This photograph was taken in mid-March last year in Portland's Leach Botanical Garden. For 2013, Wendy Cutler reports that it was already starting to bloom in early January in Vancouver (BC). If you're in the Portland area, I'd guess that it is also blooming there now, since it seems to be an early spring this year (according to the wildflower reports).
A fragrant bloomer like its familial relatives, Daphne spp., Edgeworthia chrysantha's scent is described as "soft, clove-like". However, its perfume is not reflected in its common names: Oriental paperbush or mitsumata. Mitsumata translates to "three forks" or "three-pronged fork", a description of how the plants branch (which you can see via Wendy's photographs in the link above). The Oriental of Oriental paperbush refers to the native distribution of the species in China, while paperbush alludes to its primary economic use. Cultivated extensively in Japan and China for papermaking, this use dates back to approximately 1600 CE (unfortunately, the links to larger images on that site appear to be broken). To learn more about how the bark fibre of Edgeworthia chrysantha is used in papermaking, consult Khartasia (a project of the Centre de Recherche sur la Conservation des Collections): Edgeworthia chrysantha.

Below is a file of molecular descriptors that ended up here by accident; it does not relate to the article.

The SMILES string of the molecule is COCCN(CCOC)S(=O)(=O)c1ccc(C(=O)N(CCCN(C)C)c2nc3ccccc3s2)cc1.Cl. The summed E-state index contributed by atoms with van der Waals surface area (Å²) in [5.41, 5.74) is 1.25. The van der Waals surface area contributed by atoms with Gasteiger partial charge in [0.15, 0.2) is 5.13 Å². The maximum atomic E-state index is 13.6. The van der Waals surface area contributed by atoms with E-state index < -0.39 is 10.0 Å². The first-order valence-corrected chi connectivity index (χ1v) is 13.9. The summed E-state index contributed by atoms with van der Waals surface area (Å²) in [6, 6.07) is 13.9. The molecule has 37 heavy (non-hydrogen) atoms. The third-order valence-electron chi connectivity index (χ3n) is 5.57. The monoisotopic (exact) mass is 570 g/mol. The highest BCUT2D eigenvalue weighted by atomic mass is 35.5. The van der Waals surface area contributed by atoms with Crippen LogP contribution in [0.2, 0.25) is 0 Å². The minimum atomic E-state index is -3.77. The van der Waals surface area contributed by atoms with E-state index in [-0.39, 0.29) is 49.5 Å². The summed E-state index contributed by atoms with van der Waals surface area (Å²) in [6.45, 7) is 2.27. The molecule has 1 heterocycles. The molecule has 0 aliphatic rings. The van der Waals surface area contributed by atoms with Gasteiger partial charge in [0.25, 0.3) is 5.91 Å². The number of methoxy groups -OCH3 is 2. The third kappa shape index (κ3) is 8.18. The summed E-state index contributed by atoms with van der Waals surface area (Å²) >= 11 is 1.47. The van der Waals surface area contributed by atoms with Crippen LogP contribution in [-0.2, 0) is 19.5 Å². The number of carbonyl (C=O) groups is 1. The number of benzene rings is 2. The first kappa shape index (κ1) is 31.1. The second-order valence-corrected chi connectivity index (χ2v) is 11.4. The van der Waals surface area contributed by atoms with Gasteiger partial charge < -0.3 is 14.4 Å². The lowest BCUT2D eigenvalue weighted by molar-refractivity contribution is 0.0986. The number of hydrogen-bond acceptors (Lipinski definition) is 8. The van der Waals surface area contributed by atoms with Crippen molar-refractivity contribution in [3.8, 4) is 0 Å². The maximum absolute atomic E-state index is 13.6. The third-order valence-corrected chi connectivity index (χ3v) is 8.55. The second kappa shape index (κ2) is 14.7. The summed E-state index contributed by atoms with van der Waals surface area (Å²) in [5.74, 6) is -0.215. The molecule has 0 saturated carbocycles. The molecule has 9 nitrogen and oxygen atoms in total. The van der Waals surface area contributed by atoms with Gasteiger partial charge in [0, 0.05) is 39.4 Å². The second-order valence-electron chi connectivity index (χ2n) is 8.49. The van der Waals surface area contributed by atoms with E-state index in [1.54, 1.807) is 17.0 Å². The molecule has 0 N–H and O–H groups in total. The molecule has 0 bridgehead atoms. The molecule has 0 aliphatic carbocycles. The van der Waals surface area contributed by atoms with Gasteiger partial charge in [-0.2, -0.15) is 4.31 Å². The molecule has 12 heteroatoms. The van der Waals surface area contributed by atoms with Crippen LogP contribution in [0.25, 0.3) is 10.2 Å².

Unfortunately, this species is absent from UBC Botanical Garden's collections -- something I'll have to push the Curator of the David C. Lam Asian Garden to rectify.